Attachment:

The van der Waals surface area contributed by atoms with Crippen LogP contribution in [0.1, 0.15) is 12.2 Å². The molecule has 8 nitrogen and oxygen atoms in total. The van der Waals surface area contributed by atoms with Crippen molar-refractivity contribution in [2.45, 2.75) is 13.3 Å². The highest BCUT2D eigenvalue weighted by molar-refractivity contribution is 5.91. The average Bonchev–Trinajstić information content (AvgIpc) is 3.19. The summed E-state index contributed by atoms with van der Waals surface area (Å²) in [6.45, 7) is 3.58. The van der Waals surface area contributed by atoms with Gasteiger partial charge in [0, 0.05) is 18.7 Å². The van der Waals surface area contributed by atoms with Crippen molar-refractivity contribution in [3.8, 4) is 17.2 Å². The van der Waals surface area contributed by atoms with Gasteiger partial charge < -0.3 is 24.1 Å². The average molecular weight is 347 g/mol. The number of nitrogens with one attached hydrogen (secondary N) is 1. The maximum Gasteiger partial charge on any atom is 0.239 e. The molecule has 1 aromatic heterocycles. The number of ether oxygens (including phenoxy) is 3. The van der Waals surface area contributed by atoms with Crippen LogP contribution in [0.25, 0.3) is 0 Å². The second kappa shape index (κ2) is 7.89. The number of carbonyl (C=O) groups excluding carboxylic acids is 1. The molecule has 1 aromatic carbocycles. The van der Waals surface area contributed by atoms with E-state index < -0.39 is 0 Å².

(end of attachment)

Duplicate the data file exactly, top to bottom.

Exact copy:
The van der Waals surface area contributed by atoms with Crippen LogP contribution in [0.1, 0.15) is 12.2 Å². The molecule has 8 nitrogen and oxygen atoms in total. The van der Waals surface area contributed by atoms with Crippen molar-refractivity contribution in [2.45, 2.75) is 13.3 Å². The highest BCUT2D eigenvalue weighted by molar-refractivity contribution is 5.91. The average Bonchev–Trinajstić information content (AvgIpc) is 3.19. The summed E-state index contributed by atoms with van der Waals surface area (Å²) in [6.45, 7) is 3.58. The van der Waals surface area contributed by atoms with Gasteiger partial charge in [0, 0.05) is 18.7 Å². The van der Waals surface area contributed by atoms with Crippen molar-refractivity contribution in [3.8, 4) is 17.2 Å². The van der Waals surface area contributed by atoms with Gasteiger partial charge < -0.3 is 24.1 Å². The average molecular weight is 347 g/mol. The number of nitrogens with one attached hydrogen (secondary N) is 1. The maximum Gasteiger partial charge on any atom is 0.239 e. The molecule has 1 aromatic heterocycles. The number of ether oxygens (including phenoxy) is 3. The van der Waals surface area contributed by atoms with Crippen LogP contribution in [0.25, 0.3) is 0 Å². The second kappa shape index (κ2) is 7.89. The number of carbonyl (C=O) groups excluding carboxylic acids is 1. The molecule has 1 aromatic carbocycles. The van der Waals surface area contributed by atoms with E-state index < -0.39 is 0 Å².